Verdict: MISS


Leading up to the match, Raquel performed several back/lat poses that the camera very clearly wanted to draw your attention to – in fairness, at least one of those poses missed its effect, as the angle did not allow for any definition to be seen. Martinez landed the first strike and immediately took the action outside of the ring. Once they returned to the ring, Raquel took control and then traded some blows with Martinez. After gaining the upper hand, Raquel scored the first near fall on Martinez. Raquel maintained control going into and coming out of the commercial break with lots of powerful and high-impact moves. Once Martinez got control of the match, she performed a DDT on Gonzalez from the ropes, which led to a 2.5 count near fall. Once the ladies got back to their feet, Martinez gave Gonzalez an apron spear. Once recovered from the spear, Gonzalez wrested control back and scored another near fall. Following some additional back-and-forth action, Raquel retained her championship by way of her one-arm choke slam. This match was a HIT for me, as the match was well-balanced with the established veteran putting over the rising star. The flow of the match, the balance of action and the outcome had a similar feel to the Tag Team Championship match earlier in the night.

Verdict: HIT


This segment saw all four members getting mic time – the group issued their mission statement and it will now be interested to see who they set their sights on first. As the other major factions are either outright heels or heel-leaning heels, a first target is up for speculation. My initial sense is that they might go after one of Swerve’s fellow Breakout Tournament competitors, as that groups has been intermixing on and off for the last few months. This segment was a HIT, as some fresh blood in NXT is a good thing and anything helping Swerve to build his status should be good for the upper midcard.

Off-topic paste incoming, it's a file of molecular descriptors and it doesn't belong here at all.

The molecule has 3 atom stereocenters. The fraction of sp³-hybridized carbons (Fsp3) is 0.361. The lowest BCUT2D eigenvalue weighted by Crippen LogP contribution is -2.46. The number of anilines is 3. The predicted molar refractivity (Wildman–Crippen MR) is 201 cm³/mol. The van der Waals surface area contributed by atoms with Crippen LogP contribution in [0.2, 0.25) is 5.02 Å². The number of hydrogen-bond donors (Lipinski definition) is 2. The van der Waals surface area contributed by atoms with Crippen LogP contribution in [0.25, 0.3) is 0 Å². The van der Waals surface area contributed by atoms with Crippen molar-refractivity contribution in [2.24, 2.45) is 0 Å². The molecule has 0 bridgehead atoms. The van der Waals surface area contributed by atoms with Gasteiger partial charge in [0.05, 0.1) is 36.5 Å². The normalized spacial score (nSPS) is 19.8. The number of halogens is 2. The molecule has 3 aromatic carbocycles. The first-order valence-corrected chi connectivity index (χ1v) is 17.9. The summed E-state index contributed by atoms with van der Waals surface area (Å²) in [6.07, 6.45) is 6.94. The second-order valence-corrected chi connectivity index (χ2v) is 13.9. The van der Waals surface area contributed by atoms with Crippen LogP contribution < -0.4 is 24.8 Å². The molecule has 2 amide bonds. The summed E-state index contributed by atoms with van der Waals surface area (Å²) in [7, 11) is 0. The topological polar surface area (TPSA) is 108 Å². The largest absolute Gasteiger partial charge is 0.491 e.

Verdict: HIT


Package opened with an auctioneer setting the stage for the upcoming action. Grimes interrupted and told the auctioneer to just hand him the deed, as he brought his cash and was ready to own a house. As the bidding began, a ‘secret’ bidder continued to out-bid Grimes. Grimes complained and then made a large raise to $8M dollars for the house. The auctioneer began the standard ‘going once…going twice…,’ to which the mystery bidder in a very distinct voice exclaimed a bid of $20M dollars, followed by an iconic and menacing laugh – cue the Million Dollar Man. Following a MDM one-liner, and a childlike outburst from Grimes, the scene ended. This segment was neutral for me. While I love seeing the MDM on my screen, this clearly is not leading to a match and as the MDM continues to repeat his ‘everyone has a price’ line, I can’t help but think the conclusion to this storyline will be less than satisfying.

Verdict: 50/50


Match began with frenzy of catch-wrestling holds which saw no clear upper-hand. Once separated, Lorcan delivered the first strike with a submission hold. After the hold was broken, Lorcan and KOR exchanged offense for the next 3-4 minutes. Lorcan then attacked KOR outside of the ring as they went to commercial break and maintained offensive control coming out of the break. Once back in the ring, Lorcan (vicious chops) and KOR (forearm blows) exchanged strikes for the next 1-2 minutes. Out of that exchange, KOR began his comeback with his martial arts combo and followed that with a running elbow string into the corner and an awaiting Oney Lorcan. After a kick to the midsection and a flying knee from the top rope, KOR emerged victorious. As soon as the match ended, Dunne entered the ring to beat up KOR, during which time Lorcan joined in the fun. After a few moments of action, Bobby Fish ran in for the save and helped KOR to clear the ring of Lorcan and Dunne. The crowd was very clearly hoping for a reconciliation, but received a cautious truce with each combatant telling the other that they would see each other down the road. As one might expect, this was a very snug and technical match. Both performers are very talented in-ring and they told a good story. I thought this match was a HIT with a Bobby Fish cherry on top.